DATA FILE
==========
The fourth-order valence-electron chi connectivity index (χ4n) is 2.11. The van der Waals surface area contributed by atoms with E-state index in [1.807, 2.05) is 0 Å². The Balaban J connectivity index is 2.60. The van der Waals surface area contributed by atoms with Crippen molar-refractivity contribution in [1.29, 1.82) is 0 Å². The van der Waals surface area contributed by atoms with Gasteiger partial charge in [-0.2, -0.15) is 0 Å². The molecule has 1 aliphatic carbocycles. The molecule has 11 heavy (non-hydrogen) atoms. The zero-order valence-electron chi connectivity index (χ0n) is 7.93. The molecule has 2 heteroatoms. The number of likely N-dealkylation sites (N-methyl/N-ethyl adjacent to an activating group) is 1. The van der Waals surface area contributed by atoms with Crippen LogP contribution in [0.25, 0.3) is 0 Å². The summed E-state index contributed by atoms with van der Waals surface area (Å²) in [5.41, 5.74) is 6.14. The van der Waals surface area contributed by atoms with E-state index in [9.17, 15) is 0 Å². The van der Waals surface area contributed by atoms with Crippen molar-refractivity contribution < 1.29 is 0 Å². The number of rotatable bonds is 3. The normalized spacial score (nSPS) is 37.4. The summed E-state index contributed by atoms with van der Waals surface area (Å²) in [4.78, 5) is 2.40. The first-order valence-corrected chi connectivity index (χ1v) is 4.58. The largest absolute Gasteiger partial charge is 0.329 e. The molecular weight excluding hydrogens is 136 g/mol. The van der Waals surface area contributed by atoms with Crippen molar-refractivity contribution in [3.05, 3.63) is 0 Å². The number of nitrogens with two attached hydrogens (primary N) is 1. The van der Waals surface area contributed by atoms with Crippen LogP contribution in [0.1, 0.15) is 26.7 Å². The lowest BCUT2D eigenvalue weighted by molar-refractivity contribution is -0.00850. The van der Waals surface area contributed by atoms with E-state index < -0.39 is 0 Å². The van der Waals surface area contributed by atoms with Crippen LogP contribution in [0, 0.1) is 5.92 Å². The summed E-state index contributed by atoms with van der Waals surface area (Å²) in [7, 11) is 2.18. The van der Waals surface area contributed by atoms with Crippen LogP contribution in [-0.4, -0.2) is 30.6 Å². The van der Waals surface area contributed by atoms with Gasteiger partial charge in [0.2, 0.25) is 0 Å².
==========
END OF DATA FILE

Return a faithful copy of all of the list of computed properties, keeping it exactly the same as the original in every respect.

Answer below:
The fourth-order valence-electron chi connectivity index (χ4n) is 2.11. The van der Waals surface area contributed by atoms with E-state index in [1.807, 2.05) is 0 Å². The Balaban J connectivity index is 2.60. The van der Waals surface area contributed by atoms with Crippen molar-refractivity contribution in [1.29, 1.82) is 0 Å². The van der Waals surface area contributed by atoms with Gasteiger partial charge in [-0.2, -0.15) is 0 Å². The molecule has 1 aliphatic carbocycles. The molecule has 11 heavy (non-hydrogen) atoms. The zero-order valence-electron chi connectivity index (χ0n) is 7.93. The molecule has 2 heteroatoms. The number of likely N-dealkylation sites (N-methyl/N-ethyl adjacent to an activating group) is 1. The van der Waals surface area contributed by atoms with Crippen LogP contribution in [0.25, 0.3) is 0 Å². The summed E-state index contributed by atoms with van der Waals surface area (Å²) in [5.41, 5.74) is 6.14. The van der Waals surface area contributed by atoms with E-state index in [9.17, 15) is 0 Å². The van der Waals surface area contributed by atoms with Crippen molar-refractivity contribution < 1.29 is 0 Å². The number of rotatable bonds is 3. The normalized spacial score (nSPS) is 37.4. The summed E-state index contributed by atoms with van der Waals surface area (Å²) in [4.78, 5) is 2.40. The first-order valence-corrected chi connectivity index (χ1v) is 4.58. The largest absolute Gasteiger partial charge is 0.329 e. The molecular weight excluding hydrogens is 136 g/mol. The van der Waals surface area contributed by atoms with Crippen molar-refractivity contribution in [3.05, 3.63) is 0 Å². The number of nitrogens with two attached hydrogens (primary N) is 1. The van der Waals surface area contributed by atoms with Crippen LogP contribution in [0.1, 0.15) is 26.7 Å². The lowest BCUT2D eigenvalue weighted by molar-refractivity contribution is -0.00850. The van der Waals surface area contributed by atoms with E-state index < -0.39 is 0 Å². The van der Waals surface area contributed by atoms with Crippen LogP contribution in [0, 0.1) is 5.92 Å². The summed E-state index contributed by atoms with van der Waals surface area (Å²) in [7, 11) is 2.18. The van der Waals surface area contributed by atoms with Crippen LogP contribution in [-0.4, -0.2) is 30.6 Å². The van der Waals surface area contributed by atoms with Gasteiger partial charge in [0.2, 0.25) is 0 Å².